stressed woman at table with help sign

College Telepsychiatry Finally Catching Up—Slowly

The majority of American college students feel overwhelmed, depressed, and/or anxious, according to the latest American College Health Association survey. Unfortunately, many schools lack easy access to needed mental health care—if they have any at all. And this doesn’t even take into account the students’ hesitation to seek help due to the stigma often associated with mental illnesses. With the growth of telemedicine, telepsychiatry and telemental health present a viable solution that could overcome many of these challenges. Read more

hands holding pills

SUPPORT Act Eases Way for Telemedicine for Opioid Treatment

This week, on the one-year anniversary of declaring a national opioid public health emergency, President Trump signed into law the bipartisan “Substance Use-Disorder Prevention that Promotes Opioid Recovery and Treatment for Patients and Communities Act,” known as the “SUPPORT Act” for short. The goals of the legislation are to reduce “access to and the supply of opioids” and expand “access to prevention, treatment, and recovery services” through multiple angles, including via telemedicine for opioid treatment. Read more

medication shaped as prison bars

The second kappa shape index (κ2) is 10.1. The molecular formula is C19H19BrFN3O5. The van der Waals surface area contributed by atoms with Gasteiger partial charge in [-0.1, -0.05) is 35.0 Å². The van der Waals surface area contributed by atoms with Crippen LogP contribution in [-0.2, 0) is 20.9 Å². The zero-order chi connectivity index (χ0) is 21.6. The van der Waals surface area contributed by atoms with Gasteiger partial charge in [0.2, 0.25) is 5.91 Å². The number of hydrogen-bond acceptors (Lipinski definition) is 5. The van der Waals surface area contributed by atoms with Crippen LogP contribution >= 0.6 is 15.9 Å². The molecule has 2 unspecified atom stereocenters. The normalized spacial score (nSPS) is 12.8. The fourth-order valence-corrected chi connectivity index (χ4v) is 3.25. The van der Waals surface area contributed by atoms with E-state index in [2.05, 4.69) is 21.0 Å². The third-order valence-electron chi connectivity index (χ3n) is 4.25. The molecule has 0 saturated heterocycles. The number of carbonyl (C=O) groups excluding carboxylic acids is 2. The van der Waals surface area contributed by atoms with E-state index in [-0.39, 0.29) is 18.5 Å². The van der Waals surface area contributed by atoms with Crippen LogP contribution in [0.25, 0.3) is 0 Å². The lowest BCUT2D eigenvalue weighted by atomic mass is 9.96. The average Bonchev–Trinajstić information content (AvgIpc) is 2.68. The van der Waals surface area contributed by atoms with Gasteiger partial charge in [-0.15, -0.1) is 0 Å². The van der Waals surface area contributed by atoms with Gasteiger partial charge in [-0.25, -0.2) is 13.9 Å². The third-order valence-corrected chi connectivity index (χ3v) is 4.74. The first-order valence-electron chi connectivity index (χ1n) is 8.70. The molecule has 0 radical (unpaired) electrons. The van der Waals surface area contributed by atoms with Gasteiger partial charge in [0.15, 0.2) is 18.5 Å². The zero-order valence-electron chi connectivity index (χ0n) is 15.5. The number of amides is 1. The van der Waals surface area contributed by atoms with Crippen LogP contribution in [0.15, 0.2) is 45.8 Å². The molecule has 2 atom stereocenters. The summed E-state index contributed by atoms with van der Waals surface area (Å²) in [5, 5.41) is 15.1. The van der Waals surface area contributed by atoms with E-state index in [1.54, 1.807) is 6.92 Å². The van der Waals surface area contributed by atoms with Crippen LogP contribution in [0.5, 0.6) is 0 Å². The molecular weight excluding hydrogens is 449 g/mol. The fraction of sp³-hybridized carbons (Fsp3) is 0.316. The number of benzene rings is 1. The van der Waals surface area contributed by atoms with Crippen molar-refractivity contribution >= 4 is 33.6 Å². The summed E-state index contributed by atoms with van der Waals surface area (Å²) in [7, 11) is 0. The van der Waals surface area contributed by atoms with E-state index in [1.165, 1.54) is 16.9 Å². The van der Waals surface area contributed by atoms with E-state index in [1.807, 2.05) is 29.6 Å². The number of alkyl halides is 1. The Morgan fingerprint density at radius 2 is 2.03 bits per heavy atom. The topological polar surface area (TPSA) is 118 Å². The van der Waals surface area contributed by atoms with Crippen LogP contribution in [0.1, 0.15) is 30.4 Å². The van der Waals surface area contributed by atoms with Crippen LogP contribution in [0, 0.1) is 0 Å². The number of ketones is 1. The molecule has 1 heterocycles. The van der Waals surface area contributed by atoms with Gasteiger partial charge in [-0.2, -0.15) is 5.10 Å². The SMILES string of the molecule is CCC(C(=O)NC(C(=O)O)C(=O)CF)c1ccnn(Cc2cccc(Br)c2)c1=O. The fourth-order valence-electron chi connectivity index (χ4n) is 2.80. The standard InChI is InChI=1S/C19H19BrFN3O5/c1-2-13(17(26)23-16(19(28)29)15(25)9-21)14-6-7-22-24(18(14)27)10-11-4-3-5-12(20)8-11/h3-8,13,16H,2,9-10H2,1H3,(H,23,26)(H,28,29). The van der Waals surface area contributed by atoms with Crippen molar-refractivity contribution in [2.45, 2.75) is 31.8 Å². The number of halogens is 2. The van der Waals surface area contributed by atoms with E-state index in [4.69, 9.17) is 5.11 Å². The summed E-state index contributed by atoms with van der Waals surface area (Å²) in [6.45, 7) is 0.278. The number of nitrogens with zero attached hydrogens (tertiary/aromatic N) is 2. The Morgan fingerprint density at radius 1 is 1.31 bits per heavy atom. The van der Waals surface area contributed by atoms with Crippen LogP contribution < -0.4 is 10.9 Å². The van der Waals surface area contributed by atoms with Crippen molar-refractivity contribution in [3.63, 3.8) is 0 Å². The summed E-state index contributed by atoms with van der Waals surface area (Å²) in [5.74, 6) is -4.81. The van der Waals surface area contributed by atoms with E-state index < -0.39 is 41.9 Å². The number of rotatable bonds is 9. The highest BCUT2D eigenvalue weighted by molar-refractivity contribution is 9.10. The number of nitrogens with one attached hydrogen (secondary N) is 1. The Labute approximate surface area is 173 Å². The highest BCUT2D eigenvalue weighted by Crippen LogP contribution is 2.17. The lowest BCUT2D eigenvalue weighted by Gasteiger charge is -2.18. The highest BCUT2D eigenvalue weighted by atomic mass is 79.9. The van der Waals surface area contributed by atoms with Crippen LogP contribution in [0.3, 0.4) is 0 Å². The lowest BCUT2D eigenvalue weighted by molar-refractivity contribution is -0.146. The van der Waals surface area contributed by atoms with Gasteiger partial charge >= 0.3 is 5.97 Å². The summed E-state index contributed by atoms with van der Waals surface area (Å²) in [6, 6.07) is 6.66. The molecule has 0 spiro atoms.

Using Addiction Telemedicine to Enhance Care

Every day, an estimated 115 people die from opioid abuse. To address the substance abuse epidemic—of opioids and other drugs–healthcare providers develop treatment plans that combine addiction control with behavioral and psychiatric care in a personalized package. Traditionally, treatment has centered around group therapy and in-office visits. Now, with the rise of telemedicine, providers can now work with patients at any time and place and can see first-hand aspects of the patient’s daily life. Read more

little girl playing with blocks on carpet

Telehealth for Autism Shows Promise

Raising a child with autism can be challenging but rewarding, say their parents, but telemedicine is beginning to show itself to be a valuable tool. Whether it’s being used for remote assessments to diagnose autism or remote in-home therapy, telehealth for autism is currently being studied—and the preliminary results look promising. Read more